In the Southeast, cotton production is forecast at 4.2 million bales in 2015, 1 million bales below last season. While 2015 area–2.2 million acres–is at its lowest since 2009, the Southeast yield of 917 pounds per harvested acre is the third highest on record. In the Delta, the 2015 cotton crop is only expected to reach 2.2 million bales, the smallest output since 1983.

    Favorable alternatives reduced cotton area by one-third in 2015 to less than 1 million acres, a record low. Meanwhile, the region’s yield–1,131 pounds per harvested acre–is forecast to reach a record for the fourth consecutive season.

    In the West, the upland crop is projected at 490,000 bales, 36 percent below 2014, as area declines for the fourth year in a row. The 2015 yield is forecast at 1,479 pounds per harvested acre, below 2014’s record but near the 5-year average. The extra-long staple (ELS) crop remains concentrated in the West, where over 90 percent of the ELS production is grown. Lower area and yield in 2015 are forecast to result in a total ELS crop of 451,000 bales, compared with 566,000 bales in 2014. U.S. cotton crop development continues to lag last season and the 5-year average.

    As of September 13th, 46 percent of the area had bolls opening, compared with 49 percent a year ago and the 2010-14 average of 51 percent. In contrast, U.S. cotton crop conditions remain above the last several seasons. As of September 13th, 52 percent of the 2015 crop area was rated “good” or “excellent,” compared with 49 percent last year, while 13 percent was rated “poor” or “very poor,” compared with 18 percent a year ago.

    Demand, Stock, and Price Estimates Revised

    The 2015/16 U.S. cotton export forecast was raised slightly this month as a result of the larger U.S. crop and the expected competitiveness of U.S. cotton this season. U.S. cotton exports are projected at 10.2 million bales, 200,000 bales above the August forecast but still the lowest export estimate since 2000/01.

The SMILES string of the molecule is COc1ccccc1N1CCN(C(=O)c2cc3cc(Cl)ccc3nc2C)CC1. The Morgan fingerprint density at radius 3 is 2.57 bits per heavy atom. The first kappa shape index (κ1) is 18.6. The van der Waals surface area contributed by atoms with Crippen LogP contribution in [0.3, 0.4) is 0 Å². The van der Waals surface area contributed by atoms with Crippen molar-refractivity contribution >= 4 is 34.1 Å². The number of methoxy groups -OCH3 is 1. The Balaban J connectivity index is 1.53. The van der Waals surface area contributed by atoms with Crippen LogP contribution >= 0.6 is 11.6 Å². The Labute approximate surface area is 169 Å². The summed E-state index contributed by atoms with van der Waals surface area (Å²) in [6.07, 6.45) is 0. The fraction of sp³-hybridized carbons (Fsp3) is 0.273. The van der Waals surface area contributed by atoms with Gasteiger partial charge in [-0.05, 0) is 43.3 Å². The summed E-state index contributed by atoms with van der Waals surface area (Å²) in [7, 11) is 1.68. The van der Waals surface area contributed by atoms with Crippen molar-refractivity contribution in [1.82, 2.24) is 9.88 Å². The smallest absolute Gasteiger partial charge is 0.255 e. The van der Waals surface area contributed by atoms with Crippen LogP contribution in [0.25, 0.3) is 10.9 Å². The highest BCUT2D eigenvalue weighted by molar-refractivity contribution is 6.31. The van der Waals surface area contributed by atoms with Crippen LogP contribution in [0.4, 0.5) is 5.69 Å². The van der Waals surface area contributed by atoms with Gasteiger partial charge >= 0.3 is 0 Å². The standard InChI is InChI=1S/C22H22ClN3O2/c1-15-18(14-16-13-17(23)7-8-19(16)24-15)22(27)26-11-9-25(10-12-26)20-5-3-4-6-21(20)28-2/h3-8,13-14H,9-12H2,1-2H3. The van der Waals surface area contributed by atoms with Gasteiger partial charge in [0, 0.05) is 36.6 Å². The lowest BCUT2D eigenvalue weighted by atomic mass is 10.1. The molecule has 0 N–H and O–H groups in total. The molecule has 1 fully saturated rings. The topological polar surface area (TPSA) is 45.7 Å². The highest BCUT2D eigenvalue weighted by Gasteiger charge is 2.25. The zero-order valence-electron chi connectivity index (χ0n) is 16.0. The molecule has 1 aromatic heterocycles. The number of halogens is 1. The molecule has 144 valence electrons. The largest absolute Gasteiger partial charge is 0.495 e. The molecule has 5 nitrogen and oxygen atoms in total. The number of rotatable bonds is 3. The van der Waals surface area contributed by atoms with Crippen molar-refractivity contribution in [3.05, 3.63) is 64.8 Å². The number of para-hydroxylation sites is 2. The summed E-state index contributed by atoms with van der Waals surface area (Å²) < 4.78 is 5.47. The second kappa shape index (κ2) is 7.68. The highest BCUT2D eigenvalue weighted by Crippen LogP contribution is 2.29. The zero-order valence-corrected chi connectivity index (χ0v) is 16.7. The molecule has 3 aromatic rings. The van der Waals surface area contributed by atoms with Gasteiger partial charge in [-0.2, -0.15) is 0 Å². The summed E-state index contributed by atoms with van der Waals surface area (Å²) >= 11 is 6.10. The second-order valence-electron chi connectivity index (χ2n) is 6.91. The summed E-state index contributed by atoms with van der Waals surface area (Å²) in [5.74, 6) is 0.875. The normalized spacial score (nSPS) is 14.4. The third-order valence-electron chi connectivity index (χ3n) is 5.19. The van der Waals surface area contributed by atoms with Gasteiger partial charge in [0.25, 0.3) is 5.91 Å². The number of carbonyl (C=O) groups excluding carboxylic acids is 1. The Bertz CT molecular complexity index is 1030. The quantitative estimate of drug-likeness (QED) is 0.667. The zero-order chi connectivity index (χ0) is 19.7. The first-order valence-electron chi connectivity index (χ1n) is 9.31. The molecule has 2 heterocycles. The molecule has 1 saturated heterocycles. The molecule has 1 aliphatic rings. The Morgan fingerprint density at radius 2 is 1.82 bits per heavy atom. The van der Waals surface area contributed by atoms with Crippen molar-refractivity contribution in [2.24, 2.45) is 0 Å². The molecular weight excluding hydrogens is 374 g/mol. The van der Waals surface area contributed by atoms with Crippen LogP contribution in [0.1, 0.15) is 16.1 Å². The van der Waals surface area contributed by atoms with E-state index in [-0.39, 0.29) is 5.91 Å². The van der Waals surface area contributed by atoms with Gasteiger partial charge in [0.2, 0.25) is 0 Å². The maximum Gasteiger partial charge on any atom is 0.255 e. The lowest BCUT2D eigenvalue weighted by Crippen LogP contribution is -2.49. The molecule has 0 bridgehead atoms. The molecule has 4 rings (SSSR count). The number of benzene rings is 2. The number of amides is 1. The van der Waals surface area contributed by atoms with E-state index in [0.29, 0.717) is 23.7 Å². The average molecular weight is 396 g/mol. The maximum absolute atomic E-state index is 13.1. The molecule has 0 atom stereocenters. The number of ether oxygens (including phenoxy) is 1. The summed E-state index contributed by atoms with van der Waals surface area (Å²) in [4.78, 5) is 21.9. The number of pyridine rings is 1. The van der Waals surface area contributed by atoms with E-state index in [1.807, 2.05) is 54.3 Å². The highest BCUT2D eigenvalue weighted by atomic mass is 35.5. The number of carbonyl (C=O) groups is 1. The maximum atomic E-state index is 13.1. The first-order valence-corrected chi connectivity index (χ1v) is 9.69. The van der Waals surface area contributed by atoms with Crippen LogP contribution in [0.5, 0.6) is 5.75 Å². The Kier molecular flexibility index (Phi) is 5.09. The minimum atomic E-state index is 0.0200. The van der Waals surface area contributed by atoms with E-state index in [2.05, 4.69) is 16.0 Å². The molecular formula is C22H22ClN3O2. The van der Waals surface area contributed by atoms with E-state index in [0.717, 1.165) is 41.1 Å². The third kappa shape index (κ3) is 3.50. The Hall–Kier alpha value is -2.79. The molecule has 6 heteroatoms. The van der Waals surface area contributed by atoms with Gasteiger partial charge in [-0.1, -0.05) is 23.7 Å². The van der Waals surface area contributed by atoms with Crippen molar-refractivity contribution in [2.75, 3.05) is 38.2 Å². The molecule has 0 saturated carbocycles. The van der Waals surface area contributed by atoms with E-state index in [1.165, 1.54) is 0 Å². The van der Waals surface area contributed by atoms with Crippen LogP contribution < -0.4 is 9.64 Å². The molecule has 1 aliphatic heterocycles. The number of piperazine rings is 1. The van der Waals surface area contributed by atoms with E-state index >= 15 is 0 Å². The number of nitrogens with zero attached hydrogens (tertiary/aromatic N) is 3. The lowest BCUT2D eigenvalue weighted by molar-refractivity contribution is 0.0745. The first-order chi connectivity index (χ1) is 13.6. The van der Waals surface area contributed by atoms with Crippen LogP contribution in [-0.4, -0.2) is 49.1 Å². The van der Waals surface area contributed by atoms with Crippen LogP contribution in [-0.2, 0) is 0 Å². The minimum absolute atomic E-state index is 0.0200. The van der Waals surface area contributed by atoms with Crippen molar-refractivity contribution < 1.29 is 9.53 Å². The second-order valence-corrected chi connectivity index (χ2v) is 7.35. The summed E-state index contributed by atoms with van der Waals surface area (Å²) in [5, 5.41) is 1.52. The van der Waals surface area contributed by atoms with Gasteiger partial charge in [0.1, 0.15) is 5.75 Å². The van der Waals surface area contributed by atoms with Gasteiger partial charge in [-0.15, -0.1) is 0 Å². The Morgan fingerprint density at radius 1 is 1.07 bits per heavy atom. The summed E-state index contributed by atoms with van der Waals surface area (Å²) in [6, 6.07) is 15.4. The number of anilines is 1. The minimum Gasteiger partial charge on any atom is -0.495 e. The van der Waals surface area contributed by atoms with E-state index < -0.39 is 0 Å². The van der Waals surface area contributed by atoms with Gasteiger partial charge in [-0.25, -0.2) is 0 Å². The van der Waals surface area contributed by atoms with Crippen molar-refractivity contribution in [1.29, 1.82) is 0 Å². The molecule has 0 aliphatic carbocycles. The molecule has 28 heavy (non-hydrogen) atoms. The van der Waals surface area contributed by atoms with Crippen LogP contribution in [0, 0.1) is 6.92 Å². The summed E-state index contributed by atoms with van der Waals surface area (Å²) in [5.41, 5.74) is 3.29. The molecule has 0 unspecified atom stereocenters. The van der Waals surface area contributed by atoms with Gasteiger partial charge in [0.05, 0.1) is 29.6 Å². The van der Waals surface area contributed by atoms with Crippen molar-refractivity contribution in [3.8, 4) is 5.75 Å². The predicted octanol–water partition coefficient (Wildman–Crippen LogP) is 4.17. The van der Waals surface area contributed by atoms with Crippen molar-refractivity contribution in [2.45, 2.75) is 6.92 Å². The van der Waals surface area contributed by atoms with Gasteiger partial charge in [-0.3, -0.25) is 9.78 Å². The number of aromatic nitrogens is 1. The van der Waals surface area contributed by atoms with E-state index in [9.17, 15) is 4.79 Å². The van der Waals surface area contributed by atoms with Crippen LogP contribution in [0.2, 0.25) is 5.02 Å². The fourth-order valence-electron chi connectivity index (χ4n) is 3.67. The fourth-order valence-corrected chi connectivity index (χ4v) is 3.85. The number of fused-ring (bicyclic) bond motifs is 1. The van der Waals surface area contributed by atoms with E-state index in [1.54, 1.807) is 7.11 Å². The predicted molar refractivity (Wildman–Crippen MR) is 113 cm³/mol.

As a share of world trade, U.S. cotton exports are projected to account for about 30 percent of global shipments in 2015/16, a share that is between that of 2013/14 and 2014/15. U.S. cotton mill use in 2015/16 is forecast at 3.7 million bales, unchanged from last month but 3.5 percent above the revised 2014/15 estimate.

    U.S. 2015/16 cotton ending stocks are now projected at 3.2 million bales, 500,000 bales below last season’s estimate. The expected stocks-to-use ratio of 23 percent at season’s end is slightly below 2014/15’s 25 percent. Based on the current supply and demand estimates, the 2015/16 upland cotton farm price is forecast to range between 56 cents and 68 cents per pound. The midpoint of 62 cents per pound is slightly above last season’s estimate of 60.5 cents per pound. The final 2014/15 farm price will be released in October.

    For 2014/15, demand estimates were revised up slightly in September to reflect final data. U.S. exports were adjusted to 11.25 million bales, nearly 7 percent above 2013/14. Cotton mill use reached about 3.6 million bales in 2014/15, marginally above the previous season. Based on the supply and demand estimates and stocks data collected by FSA and NASS, U.S. cotton ending stocks for 2014/15 are estimated at 3.7 million bales. For more details on the calculation of 2014/15 ending stocks, see the Highlight section in this report.

    Full report.